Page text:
What are the linux view process commands?

What commands are used to view processes under linux

Commands that can be used to view processes under linux:

1. ps command to find the PID number associated with a process:

2. psa displays all programs under the current terminal, including other users’ programs.

3. ps-A displays all programs.

4. psc lists programs by displaying the true command name of each program without paths, parameters, or labels for resident services.

5. ps-e This parameter has the same effect as specifying the “A” parameter.

6. pse lists the programs and displays the environment variables used by each program.

7. psf uses ASCII characters to display a tree structure that expresses the interrelationships between programs.

8. ps-H displays a tree structure that expresses the interrelationships between programs.

9. ps-N displays all programs except those under the terminal that executes the ps command.

10. pss displays the status of programs using the program signal format.

11. psS lists the program including information on interrupted subroutines.

12. ps-t<Terminal number> specifies the terminal number and lists the status of programs belonging to that terminal.

13. psu displays the status of programs in a user-oriented format.

14. psx displays all programs without distinguishing them by terminal.

Examples of using the ps process view command in Linux

The ps command in linux is an abbreviation for ProcessStatus. ps lists the processes currently running on the system, and the processes listed are the ones that are running at the moment the ps command is executed.

To display process information dynamically, you need to use the top command.

With the ps command, you can determine which processes are running and in what state, whether they are terminated, whether they are dead, and which ones are taking up too many resources.

To kill a process, use the kill command, example: kill12345 (12345 is the pid of the process)

Linux processes have five states

1. running (running or waiting in the run queue)

2. interrupted (in hibernation, blocked, or waiting for a certain condition to be formed or signal to be received)

3. p>

3. Uninterruptible (signal received does not wake up and is not runnable, the process must wait until an interrupt occurs)

4. Frozen (the process is terminated, but the process descriptor exists until it is released by the parent process by calling the wait4() system call)

5. Stopped (the process stopped running after being signaled by the SIGSTOP, SIGSTP, SIGTIN, SIGTOU signals)

5. SIGTOU signals to stop running)

psThe identifiers for the five process states are as follows:

R running runnable(onrunqueue)

S interruptible sleeping

D uninterruptible uninterruptiblesleep(usuallyIO)

Z stiff adefunct(“zombie”) process

T stopped tracerstopped

Command parameters

a show all processes

-a show all programs under the same terminal

-A show all processes

c show the processes’ real names

-N reverse selection

-e equals “-A”

e displays environment variables

f displays relationships between programs

-H displays the tree structure

r displays the processes in the current terminal

T displays All programs on the current terminal

uAll processes for the specified user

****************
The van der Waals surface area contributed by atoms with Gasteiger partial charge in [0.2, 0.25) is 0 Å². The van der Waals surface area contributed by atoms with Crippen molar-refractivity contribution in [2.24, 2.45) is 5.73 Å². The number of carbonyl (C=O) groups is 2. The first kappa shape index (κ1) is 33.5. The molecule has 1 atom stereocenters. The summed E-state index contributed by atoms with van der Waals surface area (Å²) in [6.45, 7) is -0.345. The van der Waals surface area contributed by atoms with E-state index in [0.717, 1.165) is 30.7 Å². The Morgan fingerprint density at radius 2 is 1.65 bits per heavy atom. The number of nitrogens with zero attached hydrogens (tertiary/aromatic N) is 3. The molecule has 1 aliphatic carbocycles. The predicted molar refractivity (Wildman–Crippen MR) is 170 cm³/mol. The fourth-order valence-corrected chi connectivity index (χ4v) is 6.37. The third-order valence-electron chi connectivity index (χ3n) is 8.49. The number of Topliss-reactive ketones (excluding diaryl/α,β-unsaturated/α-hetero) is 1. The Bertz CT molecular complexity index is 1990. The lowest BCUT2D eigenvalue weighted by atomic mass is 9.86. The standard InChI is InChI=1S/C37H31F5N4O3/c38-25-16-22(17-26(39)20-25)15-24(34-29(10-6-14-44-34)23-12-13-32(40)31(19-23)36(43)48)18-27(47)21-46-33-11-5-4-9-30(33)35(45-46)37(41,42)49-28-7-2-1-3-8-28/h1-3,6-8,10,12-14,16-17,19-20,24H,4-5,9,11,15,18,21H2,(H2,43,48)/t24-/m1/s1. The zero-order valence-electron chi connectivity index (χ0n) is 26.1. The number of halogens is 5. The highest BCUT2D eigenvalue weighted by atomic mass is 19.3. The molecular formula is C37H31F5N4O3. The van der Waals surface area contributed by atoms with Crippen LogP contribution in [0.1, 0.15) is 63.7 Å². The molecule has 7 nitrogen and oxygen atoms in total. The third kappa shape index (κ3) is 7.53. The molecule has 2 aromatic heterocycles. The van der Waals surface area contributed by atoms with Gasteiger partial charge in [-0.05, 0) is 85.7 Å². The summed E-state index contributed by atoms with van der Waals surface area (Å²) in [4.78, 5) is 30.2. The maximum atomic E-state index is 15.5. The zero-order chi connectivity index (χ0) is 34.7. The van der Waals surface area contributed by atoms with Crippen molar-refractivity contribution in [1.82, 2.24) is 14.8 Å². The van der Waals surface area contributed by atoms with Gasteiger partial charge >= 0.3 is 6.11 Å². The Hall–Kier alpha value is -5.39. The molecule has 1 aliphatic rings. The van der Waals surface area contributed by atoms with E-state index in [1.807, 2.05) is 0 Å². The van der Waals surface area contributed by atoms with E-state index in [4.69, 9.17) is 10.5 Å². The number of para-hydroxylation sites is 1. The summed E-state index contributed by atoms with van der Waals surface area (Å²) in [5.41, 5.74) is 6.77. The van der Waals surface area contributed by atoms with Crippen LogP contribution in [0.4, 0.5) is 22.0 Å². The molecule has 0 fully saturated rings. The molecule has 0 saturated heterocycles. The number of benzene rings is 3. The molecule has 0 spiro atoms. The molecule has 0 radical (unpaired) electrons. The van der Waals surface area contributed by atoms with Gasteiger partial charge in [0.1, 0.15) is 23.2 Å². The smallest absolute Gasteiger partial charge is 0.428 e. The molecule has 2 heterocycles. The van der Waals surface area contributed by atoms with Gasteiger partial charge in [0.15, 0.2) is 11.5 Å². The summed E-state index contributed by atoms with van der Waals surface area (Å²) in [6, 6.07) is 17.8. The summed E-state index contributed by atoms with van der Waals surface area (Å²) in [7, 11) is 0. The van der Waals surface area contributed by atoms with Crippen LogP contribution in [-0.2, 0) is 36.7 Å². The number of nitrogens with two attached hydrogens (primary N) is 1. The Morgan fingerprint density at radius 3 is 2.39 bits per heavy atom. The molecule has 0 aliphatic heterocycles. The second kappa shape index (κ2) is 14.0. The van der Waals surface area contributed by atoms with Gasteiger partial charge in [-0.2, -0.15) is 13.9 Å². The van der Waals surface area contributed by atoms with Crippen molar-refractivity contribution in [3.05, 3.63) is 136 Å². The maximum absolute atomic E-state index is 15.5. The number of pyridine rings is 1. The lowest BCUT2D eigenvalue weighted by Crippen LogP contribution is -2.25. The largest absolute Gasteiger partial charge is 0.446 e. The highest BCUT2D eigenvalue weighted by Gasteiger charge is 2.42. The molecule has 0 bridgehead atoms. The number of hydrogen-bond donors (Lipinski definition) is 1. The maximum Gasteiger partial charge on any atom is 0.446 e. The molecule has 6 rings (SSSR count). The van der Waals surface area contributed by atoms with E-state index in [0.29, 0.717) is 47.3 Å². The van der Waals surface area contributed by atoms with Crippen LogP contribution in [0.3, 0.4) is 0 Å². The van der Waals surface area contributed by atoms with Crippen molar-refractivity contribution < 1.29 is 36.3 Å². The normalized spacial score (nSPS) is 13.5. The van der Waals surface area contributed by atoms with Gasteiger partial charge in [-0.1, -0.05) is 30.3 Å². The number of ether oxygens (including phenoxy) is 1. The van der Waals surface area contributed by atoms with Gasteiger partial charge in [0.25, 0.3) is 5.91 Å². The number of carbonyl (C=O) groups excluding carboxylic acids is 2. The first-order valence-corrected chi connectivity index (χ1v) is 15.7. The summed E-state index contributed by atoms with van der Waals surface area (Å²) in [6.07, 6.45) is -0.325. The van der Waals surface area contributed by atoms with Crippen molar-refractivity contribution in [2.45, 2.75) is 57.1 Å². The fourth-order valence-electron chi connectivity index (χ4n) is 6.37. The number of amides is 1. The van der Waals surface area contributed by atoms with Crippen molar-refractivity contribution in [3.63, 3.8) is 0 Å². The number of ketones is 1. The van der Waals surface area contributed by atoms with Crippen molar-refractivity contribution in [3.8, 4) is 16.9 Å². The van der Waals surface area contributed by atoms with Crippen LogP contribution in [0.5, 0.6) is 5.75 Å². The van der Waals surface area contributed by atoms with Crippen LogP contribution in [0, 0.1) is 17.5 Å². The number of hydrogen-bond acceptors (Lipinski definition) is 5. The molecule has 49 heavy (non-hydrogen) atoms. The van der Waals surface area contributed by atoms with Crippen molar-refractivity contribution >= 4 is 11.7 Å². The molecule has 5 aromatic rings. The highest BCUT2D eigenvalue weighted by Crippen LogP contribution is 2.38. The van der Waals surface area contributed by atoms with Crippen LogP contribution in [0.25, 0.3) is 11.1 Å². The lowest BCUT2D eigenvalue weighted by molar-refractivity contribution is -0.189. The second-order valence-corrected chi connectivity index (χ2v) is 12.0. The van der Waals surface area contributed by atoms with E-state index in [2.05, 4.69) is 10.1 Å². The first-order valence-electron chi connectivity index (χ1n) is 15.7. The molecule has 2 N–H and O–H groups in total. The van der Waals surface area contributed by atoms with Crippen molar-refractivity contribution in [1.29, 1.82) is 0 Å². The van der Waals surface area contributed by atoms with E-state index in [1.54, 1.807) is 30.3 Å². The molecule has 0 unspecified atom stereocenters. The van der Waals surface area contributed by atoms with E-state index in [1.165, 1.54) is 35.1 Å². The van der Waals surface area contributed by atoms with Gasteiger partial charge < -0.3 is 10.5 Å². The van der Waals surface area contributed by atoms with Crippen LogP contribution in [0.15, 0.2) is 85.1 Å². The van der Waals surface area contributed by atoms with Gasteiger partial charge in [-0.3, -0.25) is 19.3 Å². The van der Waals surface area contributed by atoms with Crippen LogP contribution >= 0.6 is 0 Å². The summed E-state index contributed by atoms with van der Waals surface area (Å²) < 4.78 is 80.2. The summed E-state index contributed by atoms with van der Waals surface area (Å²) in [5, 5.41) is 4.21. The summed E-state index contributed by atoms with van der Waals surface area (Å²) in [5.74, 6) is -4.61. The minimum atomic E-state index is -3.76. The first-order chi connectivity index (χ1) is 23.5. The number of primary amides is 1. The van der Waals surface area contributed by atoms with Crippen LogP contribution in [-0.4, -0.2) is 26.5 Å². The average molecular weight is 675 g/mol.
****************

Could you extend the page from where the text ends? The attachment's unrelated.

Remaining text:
-auDisplay more detailed information

-auxDisplay all processes containing other users

-Command lists the status of the specified command

-linesNumber of linesDisplay number of lines per page

-widthCount of characters per page

-helpDisplays help information

-versionDisplays the version display

Meaning of the output columns

F stands for the flag of the program,4 represents the user as superuser

S represents the state (STAT) of this program, the meaning of each STAT will be described in the inner text

UID program is owned by this UID

PID process ID

PPID is the ID of the parent program

Resource used by CCPU Percentage

PRI is an abbreviation for Priority, which is described in more detail later

NI is a Nice value, which we’ll continue to describe in the next subsection

ADDR is a kernelfunction, which indicates what part of memory the program is in. If it’s a running program, it’s usually “-“

SZSize of memory used

WCHANWhether the program is currently running or not, if it’s – it means it’s running

TTTYTerminal location of the logger

TIME The amount of CPU time used.

Commands issued by CMD


1. Show all processes

The code is as follows:



1?00:00:01 init


2? p>2?00:00:00kthreadd




6?00:00:00migration /0





… Omit some results

2. Show specified user processes

The code is as follows:




1521?00:00:00 gnome-session

1551?00:00:00 ibus-daemon

1555?00:00:00 ssh-agent

1558?00:00:00 dbus-launch

1559?00:00:00 ibus-gconf

1561?00:00:00 python

1563?00:00:00 dbus-daemon

1564?00:00:00 ibus-x11

1569?00:00. 00gconfd-2

… Omit some of the results

3. Show all processes and display the command line

The code is as follows:



root10022:53?00:00:. 01/sbin/init



root42022:53?00:00:00[kworker/0. 0]




< p>root82022:53?00:00:00[kworker/1:0]



… Omit some of the results

4. Use in combination with the grep command to find the specified process

The code is as follows:


root20321022:56?00:00:01/usr/sbin/ apache2-kstart


www-data23192032022:58?00:00:00/usr/sbin/ apache2-kstart


www-data23212032022:58?00:00:00/usr/sbin/ apache2-kstart


www-data23232032022:58?00:00:00/usr/sbin/ apache2-kstart

… Omit some results

5. Show bash-related processes for currently logged-in user

The code is as follows:





6. List all the processes started by the user

The code is as follows:

[ fdipzone@ubuntu:~$psaux









< p>root90.00.000?S22:530:00[ksoftirqd/1]




… Omit some of the results


a: show processes started by other users

x: see the processes in the system that belong to you

u: the user who started this process and the time it was started